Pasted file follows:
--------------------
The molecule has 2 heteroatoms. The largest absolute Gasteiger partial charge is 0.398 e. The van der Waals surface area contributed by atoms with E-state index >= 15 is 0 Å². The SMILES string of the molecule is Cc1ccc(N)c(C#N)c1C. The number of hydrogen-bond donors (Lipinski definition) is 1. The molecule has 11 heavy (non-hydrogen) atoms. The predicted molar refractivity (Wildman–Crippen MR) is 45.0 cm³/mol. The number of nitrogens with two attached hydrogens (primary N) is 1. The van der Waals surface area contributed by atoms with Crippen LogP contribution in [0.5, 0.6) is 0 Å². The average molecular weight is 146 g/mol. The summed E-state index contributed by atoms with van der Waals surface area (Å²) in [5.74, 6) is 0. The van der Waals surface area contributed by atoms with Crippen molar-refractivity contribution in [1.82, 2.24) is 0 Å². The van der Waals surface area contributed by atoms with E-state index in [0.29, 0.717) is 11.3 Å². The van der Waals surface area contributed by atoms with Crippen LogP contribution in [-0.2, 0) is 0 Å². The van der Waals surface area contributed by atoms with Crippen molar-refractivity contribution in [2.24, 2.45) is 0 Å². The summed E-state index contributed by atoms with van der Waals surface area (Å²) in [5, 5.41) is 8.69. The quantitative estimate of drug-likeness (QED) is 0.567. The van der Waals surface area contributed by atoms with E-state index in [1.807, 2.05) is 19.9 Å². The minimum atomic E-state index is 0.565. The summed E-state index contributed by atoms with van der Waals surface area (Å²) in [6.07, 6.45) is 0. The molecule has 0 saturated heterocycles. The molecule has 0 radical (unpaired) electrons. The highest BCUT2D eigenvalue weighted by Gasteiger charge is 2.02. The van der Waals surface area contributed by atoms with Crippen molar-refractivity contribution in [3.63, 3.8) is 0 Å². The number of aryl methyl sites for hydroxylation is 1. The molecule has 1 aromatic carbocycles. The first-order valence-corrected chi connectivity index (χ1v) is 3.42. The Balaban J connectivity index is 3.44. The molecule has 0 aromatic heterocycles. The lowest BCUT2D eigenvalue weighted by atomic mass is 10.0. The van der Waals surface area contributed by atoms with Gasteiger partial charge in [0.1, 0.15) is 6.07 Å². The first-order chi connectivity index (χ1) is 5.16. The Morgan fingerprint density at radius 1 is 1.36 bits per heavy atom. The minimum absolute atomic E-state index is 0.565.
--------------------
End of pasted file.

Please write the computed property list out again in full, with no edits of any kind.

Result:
The molecule has 2 heteroatoms. The largest absolute Gasteiger partial charge is 0.398 e. The van der Waals surface area contributed by atoms with E-state index >= 15 is 0 Å². The SMILES string of the molecule is Cc1ccc(N)c(C#N)c1C. The number of hydrogen-bond donors (Lipinski definition) is 1. The molecule has 11 heavy (non-hydrogen) atoms. The predicted molar refractivity (Wildman–Crippen MR) is 45.0 cm³/mol. The number of nitrogens with two attached hydrogens (primary N) is 1. The van der Waals surface area contributed by atoms with Crippen LogP contribution in [0.5, 0.6) is 0 Å². The average molecular weight is 146 g/mol. The summed E-state index contributed by atoms with van der Waals surface area (Å²) in [5.74, 6) is 0. The van der Waals surface area contributed by atoms with Crippen molar-refractivity contribution in [1.82, 2.24) is 0 Å². The van der Waals surface area contributed by atoms with E-state index in [0.29, 0.717) is 11.3 Å². The van der Waals surface area contributed by atoms with Crippen LogP contribution in [-0.2, 0) is 0 Å². The van der Waals surface area contributed by atoms with Crippen molar-refractivity contribution in [2.24, 2.45) is 0 Å². The summed E-state index contributed by atoms with van der Waals surface area (Å²) in [5, 5.41) is 8.69. The quantitative estimate of drug-likeness (QED) is 0.567. The van der Waals surface area contributed by atoms with E-state index in [1.807, 2.05) is 19.9 Å². The minimum atomic E-state index is 0.565. The summed E-state index contributed by atoms with van der Waals surface area (Å²) in [6.07, 6.45) is 0. The molecule has 0 saturated heterocycles. The molecule has 0 radical (unpaired) electrons. The highest BCUT2D eigenvalue weighted by Gasteiger charge is 2.02. The van der Waals surface area contributed by atoms with Crippen molar-refractivity contribution in [3.63, 3.8) is 0 Å². The number of aryl methyl sites for hydroxylation is 1. The molecule has 1 aromatic carbocycles. The first-order valence-corrected chi connectivity index (χ1v) is 3.42. The Balaban J connectivity index is 3.44. The molecule has 0 aromatic heterocycles. The lowest BCUT2D eigenvalue weighted by atomic mass is 10.0. The van der Waals surface area contributed by atoms with Gasteiger partial charge in [0.1, 0.15) is 6.07 Å². The first-order chi connectivity index (χ1) is 5.16. The Morgan fingerprint density at radius 1 is 1.36 bits per heavy atom. The minimum absolute atomic E-state index is 0.565.